The three-side atrium exposes a façade of the building to the outdoors. Sometimes these configurations have a solid roof and a glazed facade, which helps to further provide shade to the interior space. While the exposure is similar to the courtyard type, the east and west walls receive less coverage because of the exposure the south wall provides.
Once heat from the sun penetrates the exterior wall of the building, the only way to mitigate its effect is through ventilation — either natural or mechanical. The primary method of mitigation should be positive shading, in other words, stop the heat before it comes in. One of the ways to do this is through building orientation relative to the solar path specific to the site. This can be accomplished by considering the relationship of the building to the site in plan, as well as thinking about the three-dimensional geometry of the building. Another is to employ high performance glazing in the exterior wall, which can have coatings that reject or reflect the heat of the sun, while permitting the visible spectrum of light into the space. Exterior shading devices can also be used to help provide additional shade. Ultimately a combination of multiple techniques leads to the most robust cost effective solution.
Thermal comfort is another consideration when designing atrium spaces. Since the atrium’s main intent is often circulation, the space can sometimes be used as a thermal buffer for the adjacent spaces and can have a slightly higher design temperature to help create a zone between the exterior and programmatic spaces that require more strictly controlled design loads. Mechanical fans can be placed at the top of the atrium to help reinforce stack effect, draw heat out of the top of the space and enable passive ventilation. Displacement ventilation is another technique to condition these spaces and takes into consideration ventilating the areas of circulation and occupied areas only to allow for higher volumes of air to be provided low in the space, which displaces air up to the top the atrium where it can be exhausted.
An atrium has unique challenges in regards to the life safety of the building occupants. Smoke generated during a fire is one of the greatest risks to occupant safety and needs to be carefully controlled. In some health care spaces, the maximum permitted contiguous area is 22,500 square feet. These compartments must be separated by smoke partitions. Additionally, the NFPA life safety code states that if more than three stories are connected or “open” to one another, a smoke control system must be employed. These systems consist of dedicated mechanical equipment and can have a significant added cost impact to a project. The code provides a provision to perform Computational Fluid Dynamic modeling to size and design exhaust locations, which affect the plume of smoke in a space. The nature of modeling the smoke within a space usually results in ‘right-sized’ equipment capacities and may provide cost savings over traditional methods of calculating the cubic feet per minute requirements of the exhaust fans.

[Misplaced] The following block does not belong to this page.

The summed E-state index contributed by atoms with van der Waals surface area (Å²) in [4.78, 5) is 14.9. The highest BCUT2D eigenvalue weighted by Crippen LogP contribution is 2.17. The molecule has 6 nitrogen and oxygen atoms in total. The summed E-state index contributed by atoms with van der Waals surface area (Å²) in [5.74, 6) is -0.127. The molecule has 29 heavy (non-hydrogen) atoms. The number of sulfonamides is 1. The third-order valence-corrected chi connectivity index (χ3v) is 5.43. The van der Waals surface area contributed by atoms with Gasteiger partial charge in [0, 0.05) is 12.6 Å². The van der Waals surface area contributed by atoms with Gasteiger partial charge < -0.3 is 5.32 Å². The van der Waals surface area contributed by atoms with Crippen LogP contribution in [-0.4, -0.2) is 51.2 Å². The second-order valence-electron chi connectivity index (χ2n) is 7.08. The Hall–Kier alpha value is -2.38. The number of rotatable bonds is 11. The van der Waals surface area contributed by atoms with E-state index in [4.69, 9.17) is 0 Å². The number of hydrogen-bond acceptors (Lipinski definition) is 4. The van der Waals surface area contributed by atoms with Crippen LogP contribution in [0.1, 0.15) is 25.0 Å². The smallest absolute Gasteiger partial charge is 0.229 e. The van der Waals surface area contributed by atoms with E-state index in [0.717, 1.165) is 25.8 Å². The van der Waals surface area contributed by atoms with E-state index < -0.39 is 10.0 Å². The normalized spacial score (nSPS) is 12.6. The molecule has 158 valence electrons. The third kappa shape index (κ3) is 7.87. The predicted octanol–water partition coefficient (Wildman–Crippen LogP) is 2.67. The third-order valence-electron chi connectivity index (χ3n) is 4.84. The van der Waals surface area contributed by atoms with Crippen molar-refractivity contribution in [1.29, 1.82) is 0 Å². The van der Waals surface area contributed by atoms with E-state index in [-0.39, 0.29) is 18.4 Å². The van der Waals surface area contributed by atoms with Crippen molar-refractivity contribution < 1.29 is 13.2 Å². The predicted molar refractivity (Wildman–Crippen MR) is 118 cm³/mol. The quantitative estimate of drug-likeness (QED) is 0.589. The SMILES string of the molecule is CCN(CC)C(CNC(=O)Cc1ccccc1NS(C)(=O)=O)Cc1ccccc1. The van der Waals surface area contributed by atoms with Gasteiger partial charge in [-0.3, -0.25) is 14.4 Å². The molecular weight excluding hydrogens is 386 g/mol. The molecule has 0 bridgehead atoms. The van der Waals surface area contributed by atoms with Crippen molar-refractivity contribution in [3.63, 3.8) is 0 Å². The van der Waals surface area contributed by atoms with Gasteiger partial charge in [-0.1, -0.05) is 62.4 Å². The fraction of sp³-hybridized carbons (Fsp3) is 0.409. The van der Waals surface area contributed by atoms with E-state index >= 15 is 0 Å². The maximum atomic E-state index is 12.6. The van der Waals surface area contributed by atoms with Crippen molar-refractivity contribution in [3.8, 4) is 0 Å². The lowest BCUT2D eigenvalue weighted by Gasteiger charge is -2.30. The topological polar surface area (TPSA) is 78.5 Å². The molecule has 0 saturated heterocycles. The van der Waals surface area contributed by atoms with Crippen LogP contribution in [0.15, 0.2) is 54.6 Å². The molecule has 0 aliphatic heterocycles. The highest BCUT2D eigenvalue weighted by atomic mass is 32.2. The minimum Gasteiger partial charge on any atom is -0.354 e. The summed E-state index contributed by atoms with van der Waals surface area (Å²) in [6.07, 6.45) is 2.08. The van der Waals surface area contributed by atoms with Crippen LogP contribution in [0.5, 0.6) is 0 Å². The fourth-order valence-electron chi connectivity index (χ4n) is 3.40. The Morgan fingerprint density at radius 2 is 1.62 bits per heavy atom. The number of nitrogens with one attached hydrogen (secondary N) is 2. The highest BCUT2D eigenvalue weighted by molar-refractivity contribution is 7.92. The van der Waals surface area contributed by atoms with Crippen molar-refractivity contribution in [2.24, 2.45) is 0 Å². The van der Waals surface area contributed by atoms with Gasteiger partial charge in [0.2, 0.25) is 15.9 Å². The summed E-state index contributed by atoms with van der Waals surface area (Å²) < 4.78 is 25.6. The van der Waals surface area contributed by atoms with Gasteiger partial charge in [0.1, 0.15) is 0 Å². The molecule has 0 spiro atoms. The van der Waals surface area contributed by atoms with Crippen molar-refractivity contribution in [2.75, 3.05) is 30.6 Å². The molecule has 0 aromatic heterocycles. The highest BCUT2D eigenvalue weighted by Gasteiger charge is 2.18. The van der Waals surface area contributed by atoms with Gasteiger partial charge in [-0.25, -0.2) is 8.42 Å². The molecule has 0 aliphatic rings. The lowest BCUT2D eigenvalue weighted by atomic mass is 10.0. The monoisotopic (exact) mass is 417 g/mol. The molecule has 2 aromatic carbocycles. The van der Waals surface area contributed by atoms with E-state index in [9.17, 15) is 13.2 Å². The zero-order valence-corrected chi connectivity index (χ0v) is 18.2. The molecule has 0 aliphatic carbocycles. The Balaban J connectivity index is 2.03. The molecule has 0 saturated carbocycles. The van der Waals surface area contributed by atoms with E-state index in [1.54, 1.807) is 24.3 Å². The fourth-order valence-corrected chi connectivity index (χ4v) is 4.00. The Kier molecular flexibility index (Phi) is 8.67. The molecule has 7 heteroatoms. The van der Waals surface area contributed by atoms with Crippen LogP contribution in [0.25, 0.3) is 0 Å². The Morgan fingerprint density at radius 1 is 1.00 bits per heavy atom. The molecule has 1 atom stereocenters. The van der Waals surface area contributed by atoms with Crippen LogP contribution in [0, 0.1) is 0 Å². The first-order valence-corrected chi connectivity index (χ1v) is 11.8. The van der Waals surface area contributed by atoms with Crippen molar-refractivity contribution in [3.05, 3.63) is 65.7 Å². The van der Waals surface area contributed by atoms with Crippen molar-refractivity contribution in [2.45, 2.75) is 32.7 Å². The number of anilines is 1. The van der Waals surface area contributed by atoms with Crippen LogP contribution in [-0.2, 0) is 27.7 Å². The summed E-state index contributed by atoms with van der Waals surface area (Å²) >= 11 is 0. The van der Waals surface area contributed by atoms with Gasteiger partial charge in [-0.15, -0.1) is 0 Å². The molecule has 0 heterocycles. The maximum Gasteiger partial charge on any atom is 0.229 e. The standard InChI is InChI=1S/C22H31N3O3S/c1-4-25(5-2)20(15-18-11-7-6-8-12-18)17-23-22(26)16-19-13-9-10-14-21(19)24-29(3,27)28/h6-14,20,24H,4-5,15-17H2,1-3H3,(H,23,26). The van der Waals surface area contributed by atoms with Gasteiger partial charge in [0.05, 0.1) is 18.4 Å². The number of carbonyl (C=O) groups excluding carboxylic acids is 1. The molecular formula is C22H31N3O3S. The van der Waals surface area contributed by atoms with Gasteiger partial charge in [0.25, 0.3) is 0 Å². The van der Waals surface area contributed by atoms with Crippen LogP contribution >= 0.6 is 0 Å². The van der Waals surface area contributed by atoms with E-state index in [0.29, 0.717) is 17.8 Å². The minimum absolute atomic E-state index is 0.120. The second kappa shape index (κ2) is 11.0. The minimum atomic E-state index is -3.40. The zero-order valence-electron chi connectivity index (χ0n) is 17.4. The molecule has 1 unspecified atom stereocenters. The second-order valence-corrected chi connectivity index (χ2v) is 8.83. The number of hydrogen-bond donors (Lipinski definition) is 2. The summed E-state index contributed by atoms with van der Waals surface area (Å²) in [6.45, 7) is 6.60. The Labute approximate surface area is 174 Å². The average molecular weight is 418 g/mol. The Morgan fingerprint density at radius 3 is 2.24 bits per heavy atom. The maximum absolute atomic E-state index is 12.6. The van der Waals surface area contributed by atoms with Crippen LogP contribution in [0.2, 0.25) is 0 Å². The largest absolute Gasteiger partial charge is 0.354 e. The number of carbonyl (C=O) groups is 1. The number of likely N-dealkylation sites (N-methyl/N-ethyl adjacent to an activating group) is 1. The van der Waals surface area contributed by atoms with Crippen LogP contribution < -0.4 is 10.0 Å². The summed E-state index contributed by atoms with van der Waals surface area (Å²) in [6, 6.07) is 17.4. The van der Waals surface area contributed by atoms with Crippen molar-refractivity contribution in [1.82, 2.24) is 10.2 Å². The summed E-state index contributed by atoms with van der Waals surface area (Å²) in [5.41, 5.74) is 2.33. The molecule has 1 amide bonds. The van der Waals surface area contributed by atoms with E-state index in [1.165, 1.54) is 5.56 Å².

The design of atrium spaces must consider many factors. They are program driven, mechanically purposefully and architecturally inspiring, while challenging to develop. Several tools can be employed early in the design process to leverage intelligent decisions to maximize desired results and in combination with various types of configurations make the atrium a space of opportunity within a project.
Atrium spaces remain a central part of many projects and provide space for many functions in a health care setting. How we program and plan these spaces provides rich opportunities to explore with our clients.
Anthony Caputo, LEED AP, is Principal and Northeast Region Practice Area Leader for Design at Array Architects. He can be reached at firstname.lastname@example.org. For more information visit www.array-architects.com